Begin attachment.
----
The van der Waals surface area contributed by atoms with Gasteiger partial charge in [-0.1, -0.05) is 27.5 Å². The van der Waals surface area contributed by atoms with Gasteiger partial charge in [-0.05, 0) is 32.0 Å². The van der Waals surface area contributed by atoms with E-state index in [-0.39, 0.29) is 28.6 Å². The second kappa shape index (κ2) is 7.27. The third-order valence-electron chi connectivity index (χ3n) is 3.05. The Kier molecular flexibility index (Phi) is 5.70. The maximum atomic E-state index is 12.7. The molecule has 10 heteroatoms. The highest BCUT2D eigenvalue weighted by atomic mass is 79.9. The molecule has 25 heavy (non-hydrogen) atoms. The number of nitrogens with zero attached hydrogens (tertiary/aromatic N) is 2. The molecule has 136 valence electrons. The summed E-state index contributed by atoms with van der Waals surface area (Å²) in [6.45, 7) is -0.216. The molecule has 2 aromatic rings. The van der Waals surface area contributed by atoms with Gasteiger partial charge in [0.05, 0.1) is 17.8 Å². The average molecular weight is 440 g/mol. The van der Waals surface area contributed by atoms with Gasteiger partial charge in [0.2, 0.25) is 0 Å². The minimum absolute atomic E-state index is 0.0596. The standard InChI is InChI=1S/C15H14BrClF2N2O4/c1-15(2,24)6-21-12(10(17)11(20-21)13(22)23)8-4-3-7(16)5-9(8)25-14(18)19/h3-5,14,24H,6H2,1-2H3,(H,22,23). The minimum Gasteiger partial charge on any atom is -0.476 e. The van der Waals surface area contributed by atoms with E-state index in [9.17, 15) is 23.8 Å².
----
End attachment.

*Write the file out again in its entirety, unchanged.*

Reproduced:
The van der Waals surface area contributed by atoms with Gasteiger partial charge in [-0.1, -0.05) is 27.5 Å². The van der Waals surface area contributed by atoms with Gasteiger partial charge in [-0.05, 0) is 32.0 Å². The van der Waals surface area contributed by atoms with E-state index in [-0.39, 0.29) is 28.6 Å². The second kappa shape index (κ2) is 7.27. The third-order valence-electron chi connectivity index (χ3n) is 3.05. The Kier molecular flexibility index (Phi) is 5.70. The maximum atomic E-state index is 12.7. The molecule has 10 heteroatoms. The highest BCUT2D eigenvalue weighted by atomic mass is 79.9. The molecule has 25 heavy (non-hydrogen) atoms. The number of nitrogens with zero attached hydrogens (tertiary/aromatic N) is 2. The molecule has 136 valence electrons. The summed E-state index contributed by atoms with van der Waals surface area (Å²) in [6.45, 7) is -0.216. The molecule has 2 aromatic rings. The van der Waals surface area contributed by atoms with Gasteiger partial charge in [0.05, 0.1) is 17.8 Å². The average molecular weight is 440 g/mol. The van der Waals surface area contributed by atoms with Gasteiger partial charge in [0.2, 0.25) is 0 Å². The minimum absolute atomic E-state index is 0.0596. The standard InChI is InChI=1S/C15H14BrClF2N2O4/c1-15(2,24)6-21-12(10(17)11(20-21)13(22)23)8-4-3-7(16)5-9(8)25-14(18)19/h3-5,14,24H,6H2,1-2H3,(H,22,23). The minimum Gasteiger partial charge on any atom is -0.476 e. The van der Waals surface area contributed by atoms with E-state index in [9.17, 15) is 23.8 Å².